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Bertie, the resident hippo at Makanyi Private Game Lodge, gives his rather strange smile ©Warren Jacobs


Hippos are often considered to be aggressive and dangerous, and have been given the reputation of killing more humans in Africa than any other mammal. However, they're not quite the violent creatures that they're made out to be, and their reputation is not wholly fair.

   Often it is the case that where there is water, there are people who rely on this important life source. And as hippos spend at least 14 hours of the day in water, this means that there is a lot more opportunity for humans to run into hippos rather than other predators.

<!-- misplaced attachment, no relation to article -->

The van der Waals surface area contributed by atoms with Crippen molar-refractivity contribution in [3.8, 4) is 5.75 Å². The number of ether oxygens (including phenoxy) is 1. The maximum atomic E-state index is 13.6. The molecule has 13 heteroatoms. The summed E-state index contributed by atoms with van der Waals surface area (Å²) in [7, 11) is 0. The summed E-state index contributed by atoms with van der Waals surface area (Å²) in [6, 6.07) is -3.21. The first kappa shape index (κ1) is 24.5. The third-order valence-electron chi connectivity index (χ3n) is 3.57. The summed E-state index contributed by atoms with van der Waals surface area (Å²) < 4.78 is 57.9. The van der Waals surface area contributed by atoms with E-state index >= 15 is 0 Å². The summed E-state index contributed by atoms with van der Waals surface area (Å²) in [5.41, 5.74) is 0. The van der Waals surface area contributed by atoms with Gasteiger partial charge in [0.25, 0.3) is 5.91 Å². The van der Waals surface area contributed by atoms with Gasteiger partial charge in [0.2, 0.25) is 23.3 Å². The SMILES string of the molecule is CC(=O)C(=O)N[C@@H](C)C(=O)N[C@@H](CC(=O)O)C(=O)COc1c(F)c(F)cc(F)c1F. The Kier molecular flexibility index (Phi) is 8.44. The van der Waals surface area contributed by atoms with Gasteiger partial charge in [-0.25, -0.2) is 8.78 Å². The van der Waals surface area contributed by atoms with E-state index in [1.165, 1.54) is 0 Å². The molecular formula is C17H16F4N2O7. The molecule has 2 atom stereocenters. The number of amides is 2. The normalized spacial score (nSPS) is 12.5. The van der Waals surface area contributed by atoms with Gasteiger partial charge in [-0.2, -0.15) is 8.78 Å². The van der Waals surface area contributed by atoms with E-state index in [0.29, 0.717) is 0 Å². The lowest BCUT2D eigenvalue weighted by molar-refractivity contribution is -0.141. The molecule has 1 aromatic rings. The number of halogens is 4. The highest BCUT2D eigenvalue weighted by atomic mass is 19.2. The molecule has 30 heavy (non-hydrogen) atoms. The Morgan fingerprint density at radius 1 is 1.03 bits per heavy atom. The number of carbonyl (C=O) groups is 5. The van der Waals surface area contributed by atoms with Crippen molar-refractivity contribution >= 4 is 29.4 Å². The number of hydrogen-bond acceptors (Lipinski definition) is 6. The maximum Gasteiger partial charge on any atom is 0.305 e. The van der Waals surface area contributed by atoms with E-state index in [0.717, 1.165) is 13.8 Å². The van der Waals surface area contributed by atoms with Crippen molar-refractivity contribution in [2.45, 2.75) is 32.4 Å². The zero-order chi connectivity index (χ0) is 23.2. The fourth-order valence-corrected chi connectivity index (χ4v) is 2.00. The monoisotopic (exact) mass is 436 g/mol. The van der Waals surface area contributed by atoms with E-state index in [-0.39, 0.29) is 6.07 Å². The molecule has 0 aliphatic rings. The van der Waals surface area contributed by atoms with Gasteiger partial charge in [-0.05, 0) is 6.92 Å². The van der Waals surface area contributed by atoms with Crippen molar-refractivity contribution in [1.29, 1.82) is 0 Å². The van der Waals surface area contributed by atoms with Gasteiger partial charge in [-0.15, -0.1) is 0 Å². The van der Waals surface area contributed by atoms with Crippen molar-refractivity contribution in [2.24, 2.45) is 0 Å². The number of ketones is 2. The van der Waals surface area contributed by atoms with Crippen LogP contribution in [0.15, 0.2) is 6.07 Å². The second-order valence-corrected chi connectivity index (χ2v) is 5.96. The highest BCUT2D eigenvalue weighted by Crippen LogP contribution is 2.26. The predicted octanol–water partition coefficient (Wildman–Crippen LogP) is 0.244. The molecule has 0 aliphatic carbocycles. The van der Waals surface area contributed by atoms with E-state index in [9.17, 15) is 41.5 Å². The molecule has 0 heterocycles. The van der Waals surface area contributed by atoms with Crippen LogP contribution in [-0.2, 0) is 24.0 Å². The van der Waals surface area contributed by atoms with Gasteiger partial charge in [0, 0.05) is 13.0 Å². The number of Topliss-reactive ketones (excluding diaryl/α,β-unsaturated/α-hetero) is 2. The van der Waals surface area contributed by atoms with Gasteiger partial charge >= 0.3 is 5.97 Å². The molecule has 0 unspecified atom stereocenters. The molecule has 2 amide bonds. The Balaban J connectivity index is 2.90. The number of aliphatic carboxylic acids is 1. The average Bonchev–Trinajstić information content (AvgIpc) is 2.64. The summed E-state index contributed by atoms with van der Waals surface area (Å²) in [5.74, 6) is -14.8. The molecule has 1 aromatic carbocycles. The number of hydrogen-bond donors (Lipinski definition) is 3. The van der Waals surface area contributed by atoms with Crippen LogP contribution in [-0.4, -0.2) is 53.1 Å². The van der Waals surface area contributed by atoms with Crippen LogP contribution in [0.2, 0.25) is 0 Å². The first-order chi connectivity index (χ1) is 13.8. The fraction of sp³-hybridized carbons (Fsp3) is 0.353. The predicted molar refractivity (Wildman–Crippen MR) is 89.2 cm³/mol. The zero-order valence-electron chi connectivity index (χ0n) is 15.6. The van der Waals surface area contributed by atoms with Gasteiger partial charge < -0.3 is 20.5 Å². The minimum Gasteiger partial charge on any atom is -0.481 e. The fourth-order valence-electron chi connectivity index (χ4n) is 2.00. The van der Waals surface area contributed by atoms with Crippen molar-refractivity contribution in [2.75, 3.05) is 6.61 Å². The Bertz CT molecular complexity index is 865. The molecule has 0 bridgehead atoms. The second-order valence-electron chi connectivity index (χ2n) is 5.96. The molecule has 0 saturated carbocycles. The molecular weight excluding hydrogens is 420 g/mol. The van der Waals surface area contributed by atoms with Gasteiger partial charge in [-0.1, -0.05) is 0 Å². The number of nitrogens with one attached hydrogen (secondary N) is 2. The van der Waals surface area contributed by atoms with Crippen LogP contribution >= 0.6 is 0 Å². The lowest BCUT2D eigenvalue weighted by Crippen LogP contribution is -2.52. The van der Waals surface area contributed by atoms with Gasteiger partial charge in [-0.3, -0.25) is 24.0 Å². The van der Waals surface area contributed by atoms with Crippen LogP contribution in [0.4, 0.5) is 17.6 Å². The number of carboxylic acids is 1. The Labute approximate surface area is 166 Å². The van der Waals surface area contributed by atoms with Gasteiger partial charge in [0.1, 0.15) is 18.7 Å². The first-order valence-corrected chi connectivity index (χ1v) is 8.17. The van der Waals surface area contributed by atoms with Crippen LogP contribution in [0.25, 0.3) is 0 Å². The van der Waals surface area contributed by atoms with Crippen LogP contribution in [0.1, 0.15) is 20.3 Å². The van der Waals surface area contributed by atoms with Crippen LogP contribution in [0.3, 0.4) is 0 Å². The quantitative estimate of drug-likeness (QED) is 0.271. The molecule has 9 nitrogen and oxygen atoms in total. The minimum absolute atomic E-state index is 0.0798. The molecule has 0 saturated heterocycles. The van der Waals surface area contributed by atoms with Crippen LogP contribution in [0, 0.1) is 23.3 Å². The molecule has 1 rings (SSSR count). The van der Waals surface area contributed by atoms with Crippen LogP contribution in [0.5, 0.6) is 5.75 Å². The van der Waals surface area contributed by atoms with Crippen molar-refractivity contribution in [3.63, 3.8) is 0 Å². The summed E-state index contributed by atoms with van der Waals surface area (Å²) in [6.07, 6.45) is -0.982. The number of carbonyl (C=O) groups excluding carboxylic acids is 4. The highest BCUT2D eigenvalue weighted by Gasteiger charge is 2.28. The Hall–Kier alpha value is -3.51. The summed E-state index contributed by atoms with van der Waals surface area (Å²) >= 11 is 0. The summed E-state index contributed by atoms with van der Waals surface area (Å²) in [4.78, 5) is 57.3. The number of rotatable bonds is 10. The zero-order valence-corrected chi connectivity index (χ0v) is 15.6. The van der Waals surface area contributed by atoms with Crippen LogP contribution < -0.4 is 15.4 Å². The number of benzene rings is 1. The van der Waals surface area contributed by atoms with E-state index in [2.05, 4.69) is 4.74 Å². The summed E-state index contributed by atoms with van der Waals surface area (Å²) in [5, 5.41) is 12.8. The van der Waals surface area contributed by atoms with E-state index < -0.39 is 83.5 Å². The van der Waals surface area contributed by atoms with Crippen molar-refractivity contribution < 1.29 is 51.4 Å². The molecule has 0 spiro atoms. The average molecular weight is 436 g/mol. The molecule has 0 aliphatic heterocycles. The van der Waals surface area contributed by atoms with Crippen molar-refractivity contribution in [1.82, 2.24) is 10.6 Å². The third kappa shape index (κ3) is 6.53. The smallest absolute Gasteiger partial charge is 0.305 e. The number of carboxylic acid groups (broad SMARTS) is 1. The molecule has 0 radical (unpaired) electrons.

The hippo does try to remain unobtrusive, especially as adults tend to prefer to sleep when the sun's up so that they can digest the 45 kilogrammes of fodder that they consume during the night. Hippos leave the water at dusk to graze and, in times of low rainfall, they move further from their water habitat in order to feed, before returning to their normal pools approximately an hour before dawn. But it is during these nightly forages that people, such as early rising fishermen, may bump into hippos, and this is what can lead to problems.

   A hippo has 36 teeth in its cavernous jaw, and the two lower canines in an adult bull can reach up to a metre when measured from inside the gum to the tip. If a hippo attacks a human when disturbed, it will bite twice at the most and then move off. But the problem is that a hippo’s bite can prove fatal, even if they do not necessarily mean it to be so.

   Hippos are considered to be herbivores, although they have been known to eat meat on occasion. So when they do kill a human, they do not feed on the body. It is, therefore, feasible that hippos have an onerous reputation because they leave evidence, or survivors to tell the tale.